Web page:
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Congrats Grads of ACC Police Studies/Public Safety Class #20

Updated: May 4

On Sept 6th, Class Coordinator Sgt. Alice Potter invited me to present a session on police chaplaincy and emotional/spiritual care. At the outset, one student shared with the class that he equated chaplaincy with one word - "hatred." There were several interesting and open conversations about faith that day while I shared highlights of my journey through 33 plus years of law enforcement, without and with faith. Exposure to daily trauma will erode resiliency if a first responder does nothing to strengthen their resolve. I ended the session with a prayer of encouragement.

From January through April, I've had the privilege of spending many hours instructing these students in Forensics and Crime Scene Management. Through time shared in conversations outside the classroom, the students have grown to appreciate the emphasis I stress on complete selfcare - body, soul, and spirit. I was able to paint a more detailed picture of chaplaincy across Canada which I've gleaned through my relationships with amazing CPCA chaplains. We are "Stronger Together" because our emphasis is on inclusivity and diversity achieved through embracing leaders from all faith backgrounds. Law enforcement officers and their families are diverse in their beliefs; therefore, in order to truly serve them with excellence it takes multi-faith leaders to provide effective emotional and spiritual care. This seemed to resonate with the students.

Today, I was able to speak into their lives one more time prior to their graduation ceremony. I shared that law enforcement inevitably changes all those who choose a career to serve and protect a community. We all have inherent prejudices and left unchecked, the daily trauma of law enforcement will prey on those prejudices, and those prejudices will become the building blocks of discrimination. Mindsets that embrace inclusion and diversity of all ethnic and faith backgrounds places us on a path of tolerance. However, my challenge to these students who will soon be sworn in as law enforcement officers is not to settle for a path marked by tolerance. My faith walk has revealed to me that when we can truly celebrate in our heart the differences in one another, we remove the power of prejudice and we flatten discrimination from ever raising its ugly head. I challenged the graduates today to begin to celebrate ethnic, faith and individual choice differences in preparation for their amazing careers in law enforcement.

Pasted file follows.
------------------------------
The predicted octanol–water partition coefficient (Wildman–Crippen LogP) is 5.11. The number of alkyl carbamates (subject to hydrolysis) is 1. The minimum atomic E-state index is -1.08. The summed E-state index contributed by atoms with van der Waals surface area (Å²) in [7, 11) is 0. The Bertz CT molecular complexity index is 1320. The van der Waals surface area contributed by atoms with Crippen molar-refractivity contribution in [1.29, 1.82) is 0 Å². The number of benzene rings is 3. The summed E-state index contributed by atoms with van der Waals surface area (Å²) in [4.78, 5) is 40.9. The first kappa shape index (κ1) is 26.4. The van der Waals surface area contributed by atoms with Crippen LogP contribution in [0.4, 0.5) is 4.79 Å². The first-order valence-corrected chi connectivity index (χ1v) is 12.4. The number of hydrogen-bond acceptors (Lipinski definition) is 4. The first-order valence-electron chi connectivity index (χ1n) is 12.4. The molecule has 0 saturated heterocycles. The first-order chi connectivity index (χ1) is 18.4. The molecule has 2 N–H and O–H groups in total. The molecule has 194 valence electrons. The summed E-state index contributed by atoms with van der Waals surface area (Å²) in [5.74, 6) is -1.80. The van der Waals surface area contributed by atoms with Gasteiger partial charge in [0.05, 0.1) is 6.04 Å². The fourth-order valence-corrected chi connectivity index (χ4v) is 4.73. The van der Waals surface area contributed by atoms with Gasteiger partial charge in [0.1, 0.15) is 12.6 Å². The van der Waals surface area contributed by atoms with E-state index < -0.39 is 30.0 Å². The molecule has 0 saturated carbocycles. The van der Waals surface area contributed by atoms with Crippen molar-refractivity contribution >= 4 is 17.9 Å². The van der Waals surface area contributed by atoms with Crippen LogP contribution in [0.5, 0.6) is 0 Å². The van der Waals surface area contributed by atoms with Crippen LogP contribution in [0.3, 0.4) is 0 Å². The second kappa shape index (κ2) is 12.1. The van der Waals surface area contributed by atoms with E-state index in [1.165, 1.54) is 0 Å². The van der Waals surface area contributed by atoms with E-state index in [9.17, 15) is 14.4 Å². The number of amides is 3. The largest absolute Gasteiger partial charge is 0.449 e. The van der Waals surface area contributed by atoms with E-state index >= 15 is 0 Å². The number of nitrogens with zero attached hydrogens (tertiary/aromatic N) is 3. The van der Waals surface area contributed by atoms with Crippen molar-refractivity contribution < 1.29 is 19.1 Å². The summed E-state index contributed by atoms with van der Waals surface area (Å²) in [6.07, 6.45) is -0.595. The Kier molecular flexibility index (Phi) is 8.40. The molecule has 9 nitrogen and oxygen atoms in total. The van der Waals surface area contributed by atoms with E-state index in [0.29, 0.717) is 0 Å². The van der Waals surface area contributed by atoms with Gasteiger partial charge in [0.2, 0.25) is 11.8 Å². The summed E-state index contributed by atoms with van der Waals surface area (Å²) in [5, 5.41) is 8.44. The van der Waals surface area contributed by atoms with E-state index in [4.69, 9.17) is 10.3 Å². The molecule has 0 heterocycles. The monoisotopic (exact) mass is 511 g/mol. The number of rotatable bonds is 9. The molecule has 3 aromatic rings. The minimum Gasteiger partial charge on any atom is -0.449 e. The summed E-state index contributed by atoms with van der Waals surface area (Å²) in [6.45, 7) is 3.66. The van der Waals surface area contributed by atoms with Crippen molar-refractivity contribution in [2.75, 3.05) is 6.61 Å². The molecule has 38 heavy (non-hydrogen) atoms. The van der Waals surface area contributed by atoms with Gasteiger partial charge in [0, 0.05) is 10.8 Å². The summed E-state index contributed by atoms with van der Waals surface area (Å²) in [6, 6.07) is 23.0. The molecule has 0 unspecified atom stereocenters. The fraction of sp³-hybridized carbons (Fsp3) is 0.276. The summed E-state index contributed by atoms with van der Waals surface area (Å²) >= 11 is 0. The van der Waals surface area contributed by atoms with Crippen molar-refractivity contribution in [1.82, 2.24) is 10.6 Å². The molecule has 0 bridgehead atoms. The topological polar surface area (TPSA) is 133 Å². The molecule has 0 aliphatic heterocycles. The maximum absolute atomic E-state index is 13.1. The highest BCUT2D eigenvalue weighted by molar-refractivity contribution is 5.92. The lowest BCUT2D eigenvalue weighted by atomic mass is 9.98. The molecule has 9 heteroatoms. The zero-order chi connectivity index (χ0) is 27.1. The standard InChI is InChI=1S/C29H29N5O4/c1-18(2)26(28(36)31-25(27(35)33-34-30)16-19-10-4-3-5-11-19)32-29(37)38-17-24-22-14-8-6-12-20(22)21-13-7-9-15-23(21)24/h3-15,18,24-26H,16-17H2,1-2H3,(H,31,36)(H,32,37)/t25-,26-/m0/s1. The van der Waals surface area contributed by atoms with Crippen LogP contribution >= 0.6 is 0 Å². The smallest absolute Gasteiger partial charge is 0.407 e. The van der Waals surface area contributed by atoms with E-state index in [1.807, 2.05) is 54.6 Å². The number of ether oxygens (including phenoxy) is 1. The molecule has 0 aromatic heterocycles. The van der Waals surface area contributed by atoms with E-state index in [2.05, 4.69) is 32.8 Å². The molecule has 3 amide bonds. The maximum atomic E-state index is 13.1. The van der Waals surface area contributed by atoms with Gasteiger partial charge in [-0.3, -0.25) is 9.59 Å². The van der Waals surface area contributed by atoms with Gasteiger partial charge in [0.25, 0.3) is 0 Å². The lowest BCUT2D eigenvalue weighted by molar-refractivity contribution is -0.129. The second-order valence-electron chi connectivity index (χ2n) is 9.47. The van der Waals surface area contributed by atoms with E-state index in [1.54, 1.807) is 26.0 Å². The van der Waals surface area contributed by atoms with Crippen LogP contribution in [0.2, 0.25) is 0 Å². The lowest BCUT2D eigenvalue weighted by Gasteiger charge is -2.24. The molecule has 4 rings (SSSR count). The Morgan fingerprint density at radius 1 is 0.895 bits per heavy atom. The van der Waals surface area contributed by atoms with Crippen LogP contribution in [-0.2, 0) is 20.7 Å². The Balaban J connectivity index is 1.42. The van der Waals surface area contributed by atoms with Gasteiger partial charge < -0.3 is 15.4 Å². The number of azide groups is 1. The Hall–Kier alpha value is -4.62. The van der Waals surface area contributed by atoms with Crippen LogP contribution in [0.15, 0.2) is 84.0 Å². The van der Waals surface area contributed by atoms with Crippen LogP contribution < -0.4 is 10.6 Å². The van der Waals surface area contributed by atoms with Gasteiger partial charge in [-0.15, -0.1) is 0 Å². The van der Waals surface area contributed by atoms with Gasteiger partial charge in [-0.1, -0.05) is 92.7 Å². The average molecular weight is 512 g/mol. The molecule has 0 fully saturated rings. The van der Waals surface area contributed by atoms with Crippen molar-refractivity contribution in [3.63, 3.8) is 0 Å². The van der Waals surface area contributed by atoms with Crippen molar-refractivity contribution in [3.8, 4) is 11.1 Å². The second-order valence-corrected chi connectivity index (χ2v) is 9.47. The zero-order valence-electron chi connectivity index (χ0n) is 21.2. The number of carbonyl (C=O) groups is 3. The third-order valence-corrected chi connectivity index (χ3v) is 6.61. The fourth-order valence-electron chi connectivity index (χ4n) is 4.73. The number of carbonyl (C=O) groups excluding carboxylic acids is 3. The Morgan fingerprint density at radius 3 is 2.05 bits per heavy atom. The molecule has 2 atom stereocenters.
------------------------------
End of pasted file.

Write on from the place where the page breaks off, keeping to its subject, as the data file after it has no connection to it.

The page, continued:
Thank you graduates for the honor of speaking into your lives, allowing me to share a copy of Project Sword provided through the FCPO Canada, and praying one more time for protection over your body, soul, and spirit. All God's best to you in fulfilling the call on your lives to be peacemakers. Thank you to Assiniboine Community College for the privilege of instructing another year and for your continued partnership with the Brandon Police Service.

Are you wondering about the one student who initially equated chaplaincy with hatred? He became one of my highest scoring students on his final, and someone who sought me out for conversations after class more than any other student. This evening at the graduation party we had a heart to heart conversation during which I asked him to share the first word that came to his mind now when I say police chaplaincy. His voice, full of emotion responded, "love." As we say in the CPCA, it's all about presence. The rest we leave in God's hands. My final blessing from this class came in the form of confirmation that my prayer in the huddle had been accepted. I was gifted with a framed photo of the class prayer huddle with a white border filled with encouraging comments from each student. May we never be too fearful to pray for those who are called into law enforcement.

Chaplain/Constable Bruce Ewanyshyn

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